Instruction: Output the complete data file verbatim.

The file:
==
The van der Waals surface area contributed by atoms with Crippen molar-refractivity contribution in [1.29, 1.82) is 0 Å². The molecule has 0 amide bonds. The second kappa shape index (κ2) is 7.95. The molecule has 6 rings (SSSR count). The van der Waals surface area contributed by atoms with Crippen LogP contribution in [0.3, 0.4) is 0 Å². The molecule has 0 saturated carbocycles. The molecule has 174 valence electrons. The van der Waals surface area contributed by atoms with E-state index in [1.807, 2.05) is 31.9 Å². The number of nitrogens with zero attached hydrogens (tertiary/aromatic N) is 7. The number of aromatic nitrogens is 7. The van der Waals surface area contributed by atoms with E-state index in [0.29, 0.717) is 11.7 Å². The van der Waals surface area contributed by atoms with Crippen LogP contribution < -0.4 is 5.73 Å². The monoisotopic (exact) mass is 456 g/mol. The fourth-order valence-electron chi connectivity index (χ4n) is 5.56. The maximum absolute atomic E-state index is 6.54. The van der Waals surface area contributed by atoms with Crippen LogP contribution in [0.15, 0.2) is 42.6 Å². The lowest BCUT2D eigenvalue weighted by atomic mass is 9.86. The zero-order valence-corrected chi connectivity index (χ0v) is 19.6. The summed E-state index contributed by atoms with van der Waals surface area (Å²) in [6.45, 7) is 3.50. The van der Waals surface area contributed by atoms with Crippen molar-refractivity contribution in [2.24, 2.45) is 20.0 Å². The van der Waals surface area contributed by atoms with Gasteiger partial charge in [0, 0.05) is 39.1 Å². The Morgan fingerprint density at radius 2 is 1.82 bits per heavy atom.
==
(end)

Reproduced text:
The van der Waals surface area contributed by atoms with Crippen molar-refractivity contribution in [1.29, 1.82) is 0 Å². The molecule has 0 amide bonds. The second kappa shape index (κ2) is 7.95. The molecule has 6 rings (SSSR count). The van der Waals surface area contributed by atoms with Crippen LogP contribution in [0.3, 0.4) is 0 Å². The molecule has 0 saturated carbocycles. The molecule has 174 valence electrons. The van der Waals surface area contributed by atoms with E-state index in [1.807, 2.05) is 31.9 Å². The number of nitrogens with zero attached hydrogens (tertiary/aromatic N) is 7. The number of aromatic nitrogens is 7. The van der Waals surface area contributed by atoms with E-state index in [0.29, 0.717) is 11.7 Å². The van der Waals surface area contributed by atoms with Crippen LogP contribution < -0.4 is 5.73 Å². The monoisotopic (exact) mass is 456 g/mol. The fourth-order valence-electron chi connectivity index (χ4n) is 5.56. The maximum absolute atomic E-state index is 6.54. The van der Waals surface area contributed by atoms with Crippen LogP contribution in [0.15, 0.2) is 42.6 Å². The lowest BCUT2D eigenvalue weighted by atomic mass is 9.86. The zero-order valence-corrected chi connectivity index (χ0v) is 19.6. The summed E-state index contributed by atoms with van der Waals surface area (Å²) in [6.45, 7) is 3.50. The van der Waals surface area contributed by atoms with Crippen molar-refractivity contribution in [2.24, 2.45) is 20.0 Å². The van der Waals surface area contributed by atoms with Gasteiger partial charge in [0, 0.05) is 39.1 Å². The Morgan fingerprint density at radius 2 is 1.82 bits per heavy atom.